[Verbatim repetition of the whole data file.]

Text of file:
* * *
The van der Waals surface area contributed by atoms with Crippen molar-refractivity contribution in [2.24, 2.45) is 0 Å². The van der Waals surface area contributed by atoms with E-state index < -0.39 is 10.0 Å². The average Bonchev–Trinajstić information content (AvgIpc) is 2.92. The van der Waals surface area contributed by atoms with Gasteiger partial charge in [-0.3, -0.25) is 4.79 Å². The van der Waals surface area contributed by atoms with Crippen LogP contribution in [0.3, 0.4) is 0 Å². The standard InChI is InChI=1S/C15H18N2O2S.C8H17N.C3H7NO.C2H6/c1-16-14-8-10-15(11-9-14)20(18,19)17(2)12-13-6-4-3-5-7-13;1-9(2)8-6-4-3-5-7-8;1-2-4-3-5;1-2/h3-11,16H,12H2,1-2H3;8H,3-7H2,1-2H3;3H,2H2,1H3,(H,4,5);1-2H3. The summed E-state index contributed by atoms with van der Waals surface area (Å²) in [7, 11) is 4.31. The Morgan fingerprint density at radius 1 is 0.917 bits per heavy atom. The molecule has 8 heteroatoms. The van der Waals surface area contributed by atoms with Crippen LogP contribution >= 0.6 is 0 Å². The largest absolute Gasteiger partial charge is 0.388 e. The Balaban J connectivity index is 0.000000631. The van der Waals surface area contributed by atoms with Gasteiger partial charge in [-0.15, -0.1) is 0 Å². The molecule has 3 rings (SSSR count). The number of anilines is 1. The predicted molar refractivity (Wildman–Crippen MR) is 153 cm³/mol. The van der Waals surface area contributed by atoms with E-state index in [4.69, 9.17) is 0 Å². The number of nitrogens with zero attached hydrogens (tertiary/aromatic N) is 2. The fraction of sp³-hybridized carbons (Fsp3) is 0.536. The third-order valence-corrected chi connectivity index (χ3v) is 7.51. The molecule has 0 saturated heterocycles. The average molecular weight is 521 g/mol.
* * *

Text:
The van der Waals surface area contributed by atoms with Crippen molar-refractivity contribution in [2.24, 2.45) is 0 Å². The van der Waals surface area contributed by atoms with E-state index < -0.39 is 10.0 Å². The average Bonchev–Trinajstić information content (AvgIpc) is 2.92. The van der Waals surface area contributed by atoms with Gasteiger partial charge in [-0.3, -0.25) is 4.79 Å². The van der Waals surface area contributed by atoms with Crippen LogP contribution in [0.3, 0.4) is 0 Å². The standard InChI is InChI=1S/C15H18N2O2S.C8H17N.C3H7NO.C2H6/c1-16-14-8-10-15(11-9-14)20(18,19)17(2)12-13-6-4-3-5-7-13;1-9(2)8-6-4-3-5-7-8;1-2-4-3-5;1-2/h3-11,16H,12H2,1-2H3;8H,3-7H2,1-2H3;3H,2H2,1H3,(H,4,5);1-2H3. The summed E-state index contributed by atoms with van der Waals surface area (Å²) in [7, 11) is 4.31. The Morgan fingerprint density at radius 1 is 0.917 bits per heavy atom. The molecule has 8 heteroatoms. The van der Waals surface area contributed by atoms with Crippen LogP contribution >= 0.6 is 0 Å². The largest absolute Gasteiger partial charge is 0.388 e. The Balaban J connectivity index is 0.000000631. The van der Waals surface area contributed by atoms with Gasteiger partial charge in [-0.15, -0.1) is 0 Å². The molecule has 3 rings (SSSR count). The number of anilines is 1. The predicted molar refractivity (Wildman–Crippen MR) is 153 cm³/mol. The van der Waals surface area contributed by atoms with E-state index in [4.69, 9.17) is 0 Å². The number of nitrogens with zero attached hydrogens (tertiary/aromatic N) is 2. The fraction of sp³-hybridized carbons (Fsp3) is 0.536. The third-order valence-corrected chi connectivity index (χ3v) is 7.51. The molecule has 0 saturated heterocycles. The average molecular weight is 521 g/mol.